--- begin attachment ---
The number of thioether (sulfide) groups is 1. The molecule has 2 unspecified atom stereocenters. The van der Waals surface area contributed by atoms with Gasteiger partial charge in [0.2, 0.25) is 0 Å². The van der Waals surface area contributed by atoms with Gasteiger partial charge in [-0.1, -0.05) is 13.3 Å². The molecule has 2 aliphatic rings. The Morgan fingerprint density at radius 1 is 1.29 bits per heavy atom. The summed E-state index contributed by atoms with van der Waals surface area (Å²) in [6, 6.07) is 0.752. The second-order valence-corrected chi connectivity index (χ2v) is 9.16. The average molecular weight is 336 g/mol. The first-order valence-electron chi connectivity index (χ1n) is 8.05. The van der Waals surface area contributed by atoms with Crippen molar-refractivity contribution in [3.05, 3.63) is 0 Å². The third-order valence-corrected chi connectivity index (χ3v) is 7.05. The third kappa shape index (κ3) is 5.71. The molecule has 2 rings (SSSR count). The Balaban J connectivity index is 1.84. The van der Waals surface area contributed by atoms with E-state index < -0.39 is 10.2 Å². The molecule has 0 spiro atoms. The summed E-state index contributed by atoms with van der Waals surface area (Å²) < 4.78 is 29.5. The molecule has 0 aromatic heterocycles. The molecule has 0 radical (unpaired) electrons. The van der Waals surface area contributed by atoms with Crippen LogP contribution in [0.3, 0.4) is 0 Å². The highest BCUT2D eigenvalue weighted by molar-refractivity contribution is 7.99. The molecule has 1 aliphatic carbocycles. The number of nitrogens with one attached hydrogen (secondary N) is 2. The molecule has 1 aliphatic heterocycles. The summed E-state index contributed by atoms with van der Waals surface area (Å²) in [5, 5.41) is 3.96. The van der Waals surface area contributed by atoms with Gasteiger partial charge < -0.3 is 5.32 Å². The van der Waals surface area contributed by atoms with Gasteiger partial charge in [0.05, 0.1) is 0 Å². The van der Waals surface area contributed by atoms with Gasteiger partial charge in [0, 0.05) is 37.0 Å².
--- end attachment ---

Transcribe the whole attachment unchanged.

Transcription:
The number of thioether (sulfide) groups is 1. The molecule has 2 unspecified atom stereocenters. The van der Waals surface area contributed by atoms with Gasteiger partial charge in [0.2, 0.25) is 0 Å². The van der Waals surface area contributed by atoms with Gasteiger partial charge in [-0.1, -0.05) is 13.3 Å². The molecule has 2 aliphatic rings. The Morgan fingerprint density at radius 1 is 1.29 bits per heavy atom. The summed E-state index contributed by atoms with van der Waals surface area (Å²) in [6, 6.07) is 0.752. The second-order valence-corrected chi connectivity index (χ2v) is 9.16. The average molecular weight is 336 g/mol. The first-order valence-electron chi connectivity index (χ1n) is 8.05. The van der Waals surface area contributed by atoms with Crippen molar-refractivity contribution in [3.05, 3.63) is 0 Å². The third-order valence-corrected chi connectivity index (χ3v) is 7.05. The third kappa shape index (κ3) is 5.71. The molecule has 2 rings (SSSR count). The Balaban J connectivity index is 1.84. The van der Waals surface area contributed by atoms with E-state index < -0.39 is 10.2 Å². The molecule has 0 spiro atoms. The summed E-state index contributed by atoms with van der Waals surface area (Å²) < 4.78 is 29.5. The molecule has 0 aromatic heterocycles. The molecule has 0 radical (unpaired) electrons. The van der Waals surface area contributed by atoms with Crippen LogP contribution in [0.3, 0.4) is 0 Å². The highest BCUT2D eigenvalue weighted by molar-refractivity contribution is 7.99. The molecule has 1 aliphatic carbocycles. The number of nitrogens with one attached hydrogen (secondary N) is 2. The molecule has 1 aliphatic heterocycles. The summed E-state index contributed by atoms with van der Waals surface area (Å²) in [5, 5.41) is 3.96. The van der Waals surface area contributed by atoms with Gasteiger partial charge < -0.3 is 5.32 Å². The van der Waals surface area contributed by atoms with Gasteiger partial charge in [0.05, 0.1) is 0 Å². The van der Waals surface area contributed by atoms with Gasteiger partial charge in [0, 0.05) is 37.0 Å².